National Society of Colonial Dames of America – Minnesota Chapter
Outing at Oliver Kelley Farm
Outing at Oliver Kelley Farm
Minnesota Dames Facts
Below is a summary of NSCDA/MN history from our founding in 1896 to 1971, from History of The National Society of The Colonial Dames in the State of Minnesota, 1896-1971 written by Elsie Thayer Rider, and A Brief History of The National Society of The National Society of The Colonial Dames in the State of Minnesota, 1972-1996”, written by Georgia Ray Lindeke. Both booklets are available in the Gale Family Library at the Minnesota Historical Society.
The final portion, summarizing our history from 1997 2016, is taken from the narrative written for the 120th Anniversary Celebration Luncheon on Saturday, April 23, 2016 held at the Minikahda Club, Minneapolis, Minnesota.
 
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1.  
On October 8, 1896 the Minnesota Society was admitted to the National Society of The Colonial Dames of America with 14 charter members. According to National Society records, this made us the tenth non-Colonial state to be admitted.
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2.  
According to our Centennial year history, the first meetings evolved from being rather “meaningless” to writing papers on Colonial history and landmarks, finally settling on an interest in Minnesota history--relations with the Sioux nation, the importance of Fort Snelling and the Mississippi River, fur traders, explorers and early settlers.
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3.  
A most interesting meeting was held at the Sibley House in 1914. Mrs. Mary Schwandt Schmidt, victim of the Sioux uprising in 1862, told of her memories of being a small captive living in a tepee with an adored Indian foster mother. This was so interesting to the Dames that a repeat performance was held with a court stenographer taking down the story verbatim. Copies were sent to the Historical Society and the National Patriotic Service Committee. The Historian for that year recorded, “Altogether we have done a bit of original work with which we may be well satisfied.” (Susan Dunnavan has created a storyboard with some of the history of Mary Schwandt Schmidt. You may have seen it before you sat down for lunch.)
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4.  
During all these years members contributed generously to the projects of the National Society: the War Memorial in Arlington Cemetery for all members of the Armed Forces, the restoration of the church at Jamestown, the George Washington memorial, Sulgrave Manor and “Bellevue”, now called Dumbarton House. Members have been particularly generous in support of Gunston Hall.
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5.  
Heading the list of gifts on record is money sent to the Hospital Ship “Solace” in 1898. The Minnesota Society supported the American Hospital in Paris, France, American Ambulances, Liberty Loans and Comfort Bags. It contributed $1000 to purchase yarn for the Knitters, as well as giving to the Red Cross and War Relief funds. Over half our membership was involved with Red Cross work. One quarter were directors of departments or chairmen of units. Thirty-one Dames gave 750 hours a week to their services.
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6.  
In 1923 we placed a tablet at Itasca State Park to commemorate Henry Schoolcraft’s discovery of the headwaters of the Mississippi. In 1927 we erected a bronze tablet in Governor Alexander Ramsey’s memory at the State Capitol. In the 1930s the Society published two books: Five Fur Traders of the Northwest and Father Louis Hennepin’s Description of Louisiana, translated from the French by Minnesota Dame Marion Cross. Both books are displayed here today.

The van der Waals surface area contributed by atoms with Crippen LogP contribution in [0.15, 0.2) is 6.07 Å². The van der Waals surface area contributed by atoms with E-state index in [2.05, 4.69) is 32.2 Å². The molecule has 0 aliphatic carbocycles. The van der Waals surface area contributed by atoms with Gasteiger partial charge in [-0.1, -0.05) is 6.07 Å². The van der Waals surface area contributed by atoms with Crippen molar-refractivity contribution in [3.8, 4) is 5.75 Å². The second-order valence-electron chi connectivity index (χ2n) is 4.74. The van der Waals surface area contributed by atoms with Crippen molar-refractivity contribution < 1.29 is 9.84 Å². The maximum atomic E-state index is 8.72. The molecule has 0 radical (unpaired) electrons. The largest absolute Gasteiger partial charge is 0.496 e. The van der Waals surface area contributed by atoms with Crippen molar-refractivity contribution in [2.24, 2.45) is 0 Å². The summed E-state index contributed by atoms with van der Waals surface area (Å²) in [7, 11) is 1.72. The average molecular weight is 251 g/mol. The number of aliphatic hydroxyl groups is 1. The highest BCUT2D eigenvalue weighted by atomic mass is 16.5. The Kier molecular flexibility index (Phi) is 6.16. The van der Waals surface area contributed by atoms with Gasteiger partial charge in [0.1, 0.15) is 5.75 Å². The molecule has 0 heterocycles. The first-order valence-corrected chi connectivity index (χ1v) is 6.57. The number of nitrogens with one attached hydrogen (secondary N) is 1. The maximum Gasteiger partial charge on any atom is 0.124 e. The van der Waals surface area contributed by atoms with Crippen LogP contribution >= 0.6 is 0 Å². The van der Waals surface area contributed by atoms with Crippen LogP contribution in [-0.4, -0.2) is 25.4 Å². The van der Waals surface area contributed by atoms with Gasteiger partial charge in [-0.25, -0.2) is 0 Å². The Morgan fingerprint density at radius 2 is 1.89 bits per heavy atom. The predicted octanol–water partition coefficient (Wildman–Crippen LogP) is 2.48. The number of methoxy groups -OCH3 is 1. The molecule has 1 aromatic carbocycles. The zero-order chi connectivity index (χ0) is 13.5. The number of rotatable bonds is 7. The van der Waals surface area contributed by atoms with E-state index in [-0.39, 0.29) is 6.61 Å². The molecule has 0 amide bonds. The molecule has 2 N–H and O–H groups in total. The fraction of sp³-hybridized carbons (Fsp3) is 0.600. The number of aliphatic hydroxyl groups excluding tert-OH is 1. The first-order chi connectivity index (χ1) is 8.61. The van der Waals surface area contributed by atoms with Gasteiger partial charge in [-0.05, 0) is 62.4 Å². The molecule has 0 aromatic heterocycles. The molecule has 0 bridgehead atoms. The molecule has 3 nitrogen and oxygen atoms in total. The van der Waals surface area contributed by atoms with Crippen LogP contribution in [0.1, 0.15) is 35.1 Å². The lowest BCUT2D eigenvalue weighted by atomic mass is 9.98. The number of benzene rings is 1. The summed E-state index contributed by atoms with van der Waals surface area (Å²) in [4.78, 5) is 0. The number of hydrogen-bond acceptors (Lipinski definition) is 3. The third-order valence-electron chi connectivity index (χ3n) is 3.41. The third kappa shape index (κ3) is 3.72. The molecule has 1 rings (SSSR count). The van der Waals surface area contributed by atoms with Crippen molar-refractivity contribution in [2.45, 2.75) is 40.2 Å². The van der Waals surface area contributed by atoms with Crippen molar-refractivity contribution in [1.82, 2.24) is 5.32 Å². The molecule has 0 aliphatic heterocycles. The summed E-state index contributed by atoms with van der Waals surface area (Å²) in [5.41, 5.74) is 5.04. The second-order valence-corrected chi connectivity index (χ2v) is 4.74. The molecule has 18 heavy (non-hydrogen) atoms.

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7.  
War work began again in 1942. We furnished rooms for the Induction Center at Fort Snelling and made generous donations to War Relief Funds and the U.S.O. in Ketchikan, Alaska. The Minnesota Dames worked in all branches of the Red Cross serving in the Grey Ladies, the Motor Corps, Surgical Dressings, Nurses Aides, Blood Donors, Knitters and Sewers.
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8.  
A major undertaking, begun in 1953 was the annual giving of scholarship aid to foreign graduate students at the University of Minnesota. This scholarship continues to this day, thanks to an endowment from Marion Cross and from Minnesota Dames’ donations.
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9.  
Upon the death in 1964 of Minnesota Dame Miss Anna Ramsey Furness the Alexander Ramsey House and all its furnishings were given to the Minnesota Historical Society with the understanding that the Minnesota Dames be allowed to have three of its members sit on the Board of Governors of the Ramsey House Museum. We now had a museum property without the responsibility of ownership!
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10.  
Elsie Thayer Rider concludes her history of the first 75 years of the Minnesota Dames with this interesting comment: “I am impressed with the changes that have been made through the years. Going to meetings without hats and sometimes without white gloves is symbolic of this change. From an extremely formal Society that tied its annual reports with blue ribbon, sent wide black bordered obituaries to each state upon the death of its president, acknowledged each report, notice and invitation received, we have become much more practical. No one has time to answer endless communications. The methods of achieving our “objects” have also changed; the recommendations given by the National Committee Chairmen are no longer “busy work” but something relevant for historians and present day problems.
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11.  
In the final quarter of our first century, the National Society of The Colonial Dames in the State of Minnesota continued valuable programs and services begun by our predecessors, but our Society also developed new programs in connection with special events, local and national, occurring between the years 1972 and 1996. In addition, Minnesota Dames have continued to fulfill our responsibilities to the National Society of The Colonial Dames of America, our parent organization, and to support its national programs in historic preservation, history education, and patriotic service.
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12.